Amazon Adjusts Its Cannabis Policy Amid Driver Shortage

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Amazon is both advocating for cannabis legalization and is advising its delivery partners not to test for cannabis. The company suggests the move would increase applications by as much as 400 percent.

Looking for More Drivers

According to Bloomberg, screening for cannabis at Amazon reduces the number of applicants by up to 30 percent. As a result, the e-commerce company is asking its delivery contractors to stop the process. Some delivery companies have agreed to this request, saying they felt the screening was the main driver shortage.

Despite the shortage, not all companies are following through with this. Some have stepped out and expressed their concern for the lack of screening, citing insurance and liability implications. These company owners have remained anonymous due to Amazon discouraging partners from discussing this topic with the media.

“If one of my drivers crashes and kills someone and tests positive for marijuana, that’s my problem, not Amazon’s,” one company owner told Bloomberg.

Amazon’s Stance on Cannabis

What to Know About Marijuana Legalization in Illinois
What to Know About Marijuana Legalization in Illinois

Amazon took the first step in this concept by removing cannabis testing for employees back in June. The only employees who would still require screening would be those regulated by the Department of Transportation. The company argues the process has affected communities of color in the past. On top of that, Amazon has lobbied the federal government to legalize cannabis.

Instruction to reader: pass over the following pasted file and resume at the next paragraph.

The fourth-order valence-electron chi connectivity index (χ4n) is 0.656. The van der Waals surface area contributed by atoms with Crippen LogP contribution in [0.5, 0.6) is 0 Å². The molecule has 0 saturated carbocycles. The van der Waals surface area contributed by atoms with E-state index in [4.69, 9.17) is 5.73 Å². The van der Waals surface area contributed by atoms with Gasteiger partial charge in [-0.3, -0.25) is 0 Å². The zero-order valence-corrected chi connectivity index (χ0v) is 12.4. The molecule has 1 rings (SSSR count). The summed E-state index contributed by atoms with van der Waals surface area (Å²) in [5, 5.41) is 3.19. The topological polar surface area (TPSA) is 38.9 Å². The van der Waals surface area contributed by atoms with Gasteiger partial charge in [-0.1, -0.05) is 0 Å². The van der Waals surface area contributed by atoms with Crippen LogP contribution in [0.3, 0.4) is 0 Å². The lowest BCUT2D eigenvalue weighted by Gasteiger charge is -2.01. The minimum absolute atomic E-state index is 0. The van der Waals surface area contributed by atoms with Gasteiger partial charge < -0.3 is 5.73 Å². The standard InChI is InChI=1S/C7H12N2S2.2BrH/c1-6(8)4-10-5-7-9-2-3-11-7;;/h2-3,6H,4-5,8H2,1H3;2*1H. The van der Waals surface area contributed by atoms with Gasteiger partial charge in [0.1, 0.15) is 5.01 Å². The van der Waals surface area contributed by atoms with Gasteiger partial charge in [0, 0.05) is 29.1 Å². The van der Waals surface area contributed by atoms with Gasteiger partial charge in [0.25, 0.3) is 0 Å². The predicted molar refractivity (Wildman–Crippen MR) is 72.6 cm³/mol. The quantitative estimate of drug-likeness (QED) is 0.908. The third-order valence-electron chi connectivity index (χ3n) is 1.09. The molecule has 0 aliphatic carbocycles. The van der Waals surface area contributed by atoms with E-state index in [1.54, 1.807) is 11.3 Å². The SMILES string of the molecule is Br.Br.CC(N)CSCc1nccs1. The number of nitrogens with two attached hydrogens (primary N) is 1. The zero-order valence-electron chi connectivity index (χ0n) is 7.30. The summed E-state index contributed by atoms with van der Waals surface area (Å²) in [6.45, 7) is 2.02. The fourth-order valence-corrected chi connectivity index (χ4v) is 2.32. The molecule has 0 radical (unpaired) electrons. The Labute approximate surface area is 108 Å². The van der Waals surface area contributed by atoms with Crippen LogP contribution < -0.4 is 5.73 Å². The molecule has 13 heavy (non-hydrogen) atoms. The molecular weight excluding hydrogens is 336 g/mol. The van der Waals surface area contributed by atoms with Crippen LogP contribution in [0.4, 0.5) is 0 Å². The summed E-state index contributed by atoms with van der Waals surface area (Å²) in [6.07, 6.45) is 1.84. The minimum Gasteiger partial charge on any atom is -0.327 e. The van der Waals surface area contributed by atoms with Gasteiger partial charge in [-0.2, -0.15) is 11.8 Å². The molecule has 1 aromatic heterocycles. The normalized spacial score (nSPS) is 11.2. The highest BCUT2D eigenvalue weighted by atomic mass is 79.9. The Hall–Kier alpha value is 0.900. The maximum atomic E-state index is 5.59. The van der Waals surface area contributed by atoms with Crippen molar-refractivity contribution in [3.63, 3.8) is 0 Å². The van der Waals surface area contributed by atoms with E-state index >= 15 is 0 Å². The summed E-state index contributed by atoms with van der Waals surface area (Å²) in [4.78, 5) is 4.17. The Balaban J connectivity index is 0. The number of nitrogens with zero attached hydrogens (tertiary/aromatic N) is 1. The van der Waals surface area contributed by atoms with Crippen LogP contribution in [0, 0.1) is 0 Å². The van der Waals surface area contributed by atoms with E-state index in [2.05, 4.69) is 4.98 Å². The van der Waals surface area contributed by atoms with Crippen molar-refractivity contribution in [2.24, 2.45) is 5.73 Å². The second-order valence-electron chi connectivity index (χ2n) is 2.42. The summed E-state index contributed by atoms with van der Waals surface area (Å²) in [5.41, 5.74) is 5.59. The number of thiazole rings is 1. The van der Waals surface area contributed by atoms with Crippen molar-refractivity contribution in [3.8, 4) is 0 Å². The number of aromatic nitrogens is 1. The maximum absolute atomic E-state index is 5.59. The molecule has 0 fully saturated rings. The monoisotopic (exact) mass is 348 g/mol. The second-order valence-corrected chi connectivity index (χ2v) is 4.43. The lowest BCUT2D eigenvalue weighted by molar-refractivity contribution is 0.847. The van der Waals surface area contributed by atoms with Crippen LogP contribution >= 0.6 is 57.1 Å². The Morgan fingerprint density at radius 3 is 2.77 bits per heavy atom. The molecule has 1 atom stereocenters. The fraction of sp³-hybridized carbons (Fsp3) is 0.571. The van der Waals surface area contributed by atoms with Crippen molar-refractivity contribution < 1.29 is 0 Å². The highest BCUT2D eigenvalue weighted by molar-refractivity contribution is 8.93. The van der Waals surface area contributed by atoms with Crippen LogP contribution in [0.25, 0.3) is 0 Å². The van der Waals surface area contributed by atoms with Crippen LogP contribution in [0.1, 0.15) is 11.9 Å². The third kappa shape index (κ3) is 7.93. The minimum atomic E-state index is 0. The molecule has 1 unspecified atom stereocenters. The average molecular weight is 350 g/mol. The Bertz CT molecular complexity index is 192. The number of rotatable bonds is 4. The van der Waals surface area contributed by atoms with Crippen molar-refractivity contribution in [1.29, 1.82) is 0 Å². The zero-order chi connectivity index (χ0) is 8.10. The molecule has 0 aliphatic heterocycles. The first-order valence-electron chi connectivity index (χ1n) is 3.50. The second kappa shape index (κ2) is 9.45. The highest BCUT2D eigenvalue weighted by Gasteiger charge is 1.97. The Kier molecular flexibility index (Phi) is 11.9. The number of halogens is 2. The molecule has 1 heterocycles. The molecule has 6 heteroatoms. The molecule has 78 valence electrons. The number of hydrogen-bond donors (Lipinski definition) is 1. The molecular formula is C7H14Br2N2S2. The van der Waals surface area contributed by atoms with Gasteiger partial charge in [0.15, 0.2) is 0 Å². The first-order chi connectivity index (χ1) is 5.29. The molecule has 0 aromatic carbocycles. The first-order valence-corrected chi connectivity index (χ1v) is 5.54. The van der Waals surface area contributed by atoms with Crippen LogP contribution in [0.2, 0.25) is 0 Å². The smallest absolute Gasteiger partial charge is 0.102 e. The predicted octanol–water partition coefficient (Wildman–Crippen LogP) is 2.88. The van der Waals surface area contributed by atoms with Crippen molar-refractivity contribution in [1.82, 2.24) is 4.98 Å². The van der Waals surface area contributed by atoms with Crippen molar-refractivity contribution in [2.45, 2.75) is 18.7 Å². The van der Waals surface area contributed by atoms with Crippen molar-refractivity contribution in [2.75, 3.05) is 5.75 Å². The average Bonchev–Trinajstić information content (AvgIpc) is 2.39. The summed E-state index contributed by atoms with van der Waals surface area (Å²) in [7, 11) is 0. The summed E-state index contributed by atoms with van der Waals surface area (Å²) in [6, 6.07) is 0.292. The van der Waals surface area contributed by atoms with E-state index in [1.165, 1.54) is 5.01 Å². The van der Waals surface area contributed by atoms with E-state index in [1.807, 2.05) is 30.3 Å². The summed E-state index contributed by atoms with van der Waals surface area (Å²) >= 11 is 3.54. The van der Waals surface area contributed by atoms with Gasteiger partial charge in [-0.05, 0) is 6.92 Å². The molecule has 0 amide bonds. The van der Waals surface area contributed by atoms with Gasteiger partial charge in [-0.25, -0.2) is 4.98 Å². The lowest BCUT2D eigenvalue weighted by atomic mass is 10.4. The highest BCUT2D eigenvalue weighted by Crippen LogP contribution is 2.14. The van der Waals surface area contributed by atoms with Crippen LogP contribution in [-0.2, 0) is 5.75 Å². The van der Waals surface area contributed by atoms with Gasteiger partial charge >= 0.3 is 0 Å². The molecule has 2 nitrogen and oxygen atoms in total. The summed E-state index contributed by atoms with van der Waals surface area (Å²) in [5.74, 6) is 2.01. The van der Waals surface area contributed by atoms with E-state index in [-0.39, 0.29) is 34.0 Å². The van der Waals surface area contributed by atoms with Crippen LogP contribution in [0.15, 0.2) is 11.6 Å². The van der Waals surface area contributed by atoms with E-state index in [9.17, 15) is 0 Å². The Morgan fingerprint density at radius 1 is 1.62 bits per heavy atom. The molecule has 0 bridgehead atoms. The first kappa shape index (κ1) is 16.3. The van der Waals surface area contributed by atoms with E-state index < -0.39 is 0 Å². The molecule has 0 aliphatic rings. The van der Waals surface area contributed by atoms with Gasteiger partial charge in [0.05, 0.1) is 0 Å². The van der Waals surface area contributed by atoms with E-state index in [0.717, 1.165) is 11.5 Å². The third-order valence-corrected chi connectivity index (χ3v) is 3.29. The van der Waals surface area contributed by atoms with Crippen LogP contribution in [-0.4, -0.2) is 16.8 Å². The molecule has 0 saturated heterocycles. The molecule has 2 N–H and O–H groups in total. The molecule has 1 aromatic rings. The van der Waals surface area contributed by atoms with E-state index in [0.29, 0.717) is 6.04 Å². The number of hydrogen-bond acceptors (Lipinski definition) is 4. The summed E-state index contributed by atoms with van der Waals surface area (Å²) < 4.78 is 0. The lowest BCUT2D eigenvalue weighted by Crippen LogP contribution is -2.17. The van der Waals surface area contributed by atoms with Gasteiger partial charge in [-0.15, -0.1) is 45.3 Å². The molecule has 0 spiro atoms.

Despite the leniency for its employees, Amazon still expects them to perform their operations by the law. Under no circumstances will they allow anyone to work while impaired. The company will treat employee use of cannabis “the same as alcohol use.”

“If a delivery associate is impaired at work and tests positive post-accident or due to reasonable suspicion, that person would no longer be permitted to perform services for Amazon,” an Amazon spokeswoman said in a statement, according to Bloomberg.

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